“Health care professionals, including those in the military, must maintain their licenses in good standing, and to do so they must follow standards of good ethical practice. This is not what is happening during the hunger strike.”

Because information is classified at Guantánamo, doctors, nurses and psychologists cannot honor their ethical obligations to confer with independent experts in such dilemmas, and are “constrained from securing the support of their professional colleagues if they experience reprisals for registering a complaint or refusing to participate further.”

The signers urge President Obama to “act immediately before more prisoners die” and argue that as Commander-in-Chief he has the power to immediately stop the force-feeding, release the detainees approved for release, and make closing Guantánamo his top priority.

The full text of the letter with the list of all signers is available online at


Petition to convict Rios Montt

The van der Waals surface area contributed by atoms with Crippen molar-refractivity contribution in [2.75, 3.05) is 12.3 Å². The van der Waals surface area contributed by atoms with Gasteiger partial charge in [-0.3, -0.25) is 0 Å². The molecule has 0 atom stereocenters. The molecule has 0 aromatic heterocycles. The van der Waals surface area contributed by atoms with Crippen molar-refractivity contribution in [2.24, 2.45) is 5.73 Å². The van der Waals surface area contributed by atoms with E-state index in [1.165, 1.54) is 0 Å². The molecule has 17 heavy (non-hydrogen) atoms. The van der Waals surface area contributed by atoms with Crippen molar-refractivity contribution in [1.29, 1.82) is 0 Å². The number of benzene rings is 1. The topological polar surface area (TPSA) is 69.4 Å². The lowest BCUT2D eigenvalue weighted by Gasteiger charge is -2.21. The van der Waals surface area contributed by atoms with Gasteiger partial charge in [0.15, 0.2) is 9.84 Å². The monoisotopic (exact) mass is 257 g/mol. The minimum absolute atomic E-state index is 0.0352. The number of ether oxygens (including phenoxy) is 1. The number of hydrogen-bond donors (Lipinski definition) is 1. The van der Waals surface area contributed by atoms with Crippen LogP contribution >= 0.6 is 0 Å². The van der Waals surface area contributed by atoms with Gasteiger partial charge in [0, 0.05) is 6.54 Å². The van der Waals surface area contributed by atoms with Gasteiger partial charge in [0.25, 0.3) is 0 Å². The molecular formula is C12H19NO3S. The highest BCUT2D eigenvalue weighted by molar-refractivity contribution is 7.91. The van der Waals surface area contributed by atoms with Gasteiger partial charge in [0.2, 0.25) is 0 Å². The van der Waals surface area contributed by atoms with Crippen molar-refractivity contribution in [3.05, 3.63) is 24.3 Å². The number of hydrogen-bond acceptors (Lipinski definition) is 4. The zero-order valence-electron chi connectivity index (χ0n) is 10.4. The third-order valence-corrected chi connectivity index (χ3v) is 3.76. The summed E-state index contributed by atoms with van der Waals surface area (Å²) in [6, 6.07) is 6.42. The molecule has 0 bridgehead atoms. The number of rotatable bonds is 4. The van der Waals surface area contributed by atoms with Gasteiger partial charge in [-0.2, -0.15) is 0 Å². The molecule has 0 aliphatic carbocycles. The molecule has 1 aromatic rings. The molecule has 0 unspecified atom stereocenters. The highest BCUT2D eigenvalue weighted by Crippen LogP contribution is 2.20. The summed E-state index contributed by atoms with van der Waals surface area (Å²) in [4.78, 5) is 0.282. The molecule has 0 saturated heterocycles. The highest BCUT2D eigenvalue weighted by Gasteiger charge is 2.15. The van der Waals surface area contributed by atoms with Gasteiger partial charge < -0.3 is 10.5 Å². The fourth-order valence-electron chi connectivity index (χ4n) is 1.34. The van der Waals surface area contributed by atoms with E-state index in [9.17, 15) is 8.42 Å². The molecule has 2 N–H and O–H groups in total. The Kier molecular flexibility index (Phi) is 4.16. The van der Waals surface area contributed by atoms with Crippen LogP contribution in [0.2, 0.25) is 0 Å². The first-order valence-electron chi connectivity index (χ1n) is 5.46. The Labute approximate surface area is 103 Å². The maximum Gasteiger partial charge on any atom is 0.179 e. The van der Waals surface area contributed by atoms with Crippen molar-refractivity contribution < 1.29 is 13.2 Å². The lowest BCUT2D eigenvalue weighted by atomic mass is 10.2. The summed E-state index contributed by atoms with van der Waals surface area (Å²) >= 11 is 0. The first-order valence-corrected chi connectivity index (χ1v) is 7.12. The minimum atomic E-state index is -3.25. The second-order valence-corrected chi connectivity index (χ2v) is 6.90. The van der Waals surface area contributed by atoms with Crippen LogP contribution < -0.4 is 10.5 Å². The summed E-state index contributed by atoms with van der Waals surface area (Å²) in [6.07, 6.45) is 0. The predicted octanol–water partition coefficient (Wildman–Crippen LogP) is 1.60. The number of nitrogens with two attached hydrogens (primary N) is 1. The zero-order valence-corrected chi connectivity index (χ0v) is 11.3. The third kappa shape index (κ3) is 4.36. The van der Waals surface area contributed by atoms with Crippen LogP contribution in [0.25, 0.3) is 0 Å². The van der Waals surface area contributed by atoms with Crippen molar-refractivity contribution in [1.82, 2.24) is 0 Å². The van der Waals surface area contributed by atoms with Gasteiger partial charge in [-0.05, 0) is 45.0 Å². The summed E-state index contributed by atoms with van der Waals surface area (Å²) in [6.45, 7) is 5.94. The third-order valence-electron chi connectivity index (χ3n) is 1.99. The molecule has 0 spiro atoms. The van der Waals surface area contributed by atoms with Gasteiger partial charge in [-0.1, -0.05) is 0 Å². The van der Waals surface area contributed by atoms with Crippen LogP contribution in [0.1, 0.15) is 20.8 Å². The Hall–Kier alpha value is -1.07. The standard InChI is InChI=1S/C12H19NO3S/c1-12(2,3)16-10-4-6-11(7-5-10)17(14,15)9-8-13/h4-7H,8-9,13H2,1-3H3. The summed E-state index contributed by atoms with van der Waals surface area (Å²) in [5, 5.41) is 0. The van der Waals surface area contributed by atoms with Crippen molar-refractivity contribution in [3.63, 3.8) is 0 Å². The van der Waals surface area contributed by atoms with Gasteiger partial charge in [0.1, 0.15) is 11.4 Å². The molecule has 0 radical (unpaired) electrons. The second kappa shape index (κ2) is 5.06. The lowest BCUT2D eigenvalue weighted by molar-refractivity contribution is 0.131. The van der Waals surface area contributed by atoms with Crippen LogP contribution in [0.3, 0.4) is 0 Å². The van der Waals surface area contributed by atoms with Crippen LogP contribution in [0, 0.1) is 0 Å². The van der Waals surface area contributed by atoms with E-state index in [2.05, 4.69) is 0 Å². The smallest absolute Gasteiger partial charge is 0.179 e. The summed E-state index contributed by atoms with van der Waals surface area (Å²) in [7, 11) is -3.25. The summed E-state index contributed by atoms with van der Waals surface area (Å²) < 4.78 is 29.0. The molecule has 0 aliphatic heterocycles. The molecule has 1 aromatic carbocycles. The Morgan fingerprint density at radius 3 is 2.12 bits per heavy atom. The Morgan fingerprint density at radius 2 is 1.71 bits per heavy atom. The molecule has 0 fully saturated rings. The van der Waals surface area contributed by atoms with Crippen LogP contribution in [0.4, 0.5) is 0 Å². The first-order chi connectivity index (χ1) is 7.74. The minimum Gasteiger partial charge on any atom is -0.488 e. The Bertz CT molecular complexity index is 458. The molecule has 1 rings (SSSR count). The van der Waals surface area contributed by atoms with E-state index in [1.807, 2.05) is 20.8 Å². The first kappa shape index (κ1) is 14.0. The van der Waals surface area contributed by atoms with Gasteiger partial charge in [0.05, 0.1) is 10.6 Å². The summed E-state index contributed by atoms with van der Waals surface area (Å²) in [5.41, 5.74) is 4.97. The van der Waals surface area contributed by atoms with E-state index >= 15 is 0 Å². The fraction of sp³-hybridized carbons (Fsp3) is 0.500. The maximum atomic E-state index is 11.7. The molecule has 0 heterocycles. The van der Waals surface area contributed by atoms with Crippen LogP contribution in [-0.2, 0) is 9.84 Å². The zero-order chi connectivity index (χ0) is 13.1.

See the previous post for detail and relevance of this case in Guatemala for Liberation Psychology.  As of 28 May there is still no resolution although it appears that the allegation made by Rios Montt’s lawyer was unfounded.
There is a petition to the Guatemalan Constitutional Court here.  As of the time of writing there have been 21,451 signatures of a target of 22,000.  Please consider adding your voice too HERE.



Guatemala genocide trial suspended – take action

The historically important trial of ex-dictator of Guatemala J.E. Rios Montt (see previous post) has been suspended (not by the trial judges but by another judge).  This potentially increases risks for complainants, witnesses (including psychology colleagues) and human rights activists, and if the trial were anulled it would mean strangthened impunity in Guatemala, the region and beyond. There is a petition here  from the Guatemala Human Rights Commission, demanding the reinstatement of the proceedings – please take a look and add your support.
ALl the detail is on the excellent website for the trial  [o en castellano] and the summary dated today 25/04/13 is a good summary of the last few days’ legal proceedings.  The constitutional court is reviewing the decision to annul the trial and has ruled on some points but is still to rule on others.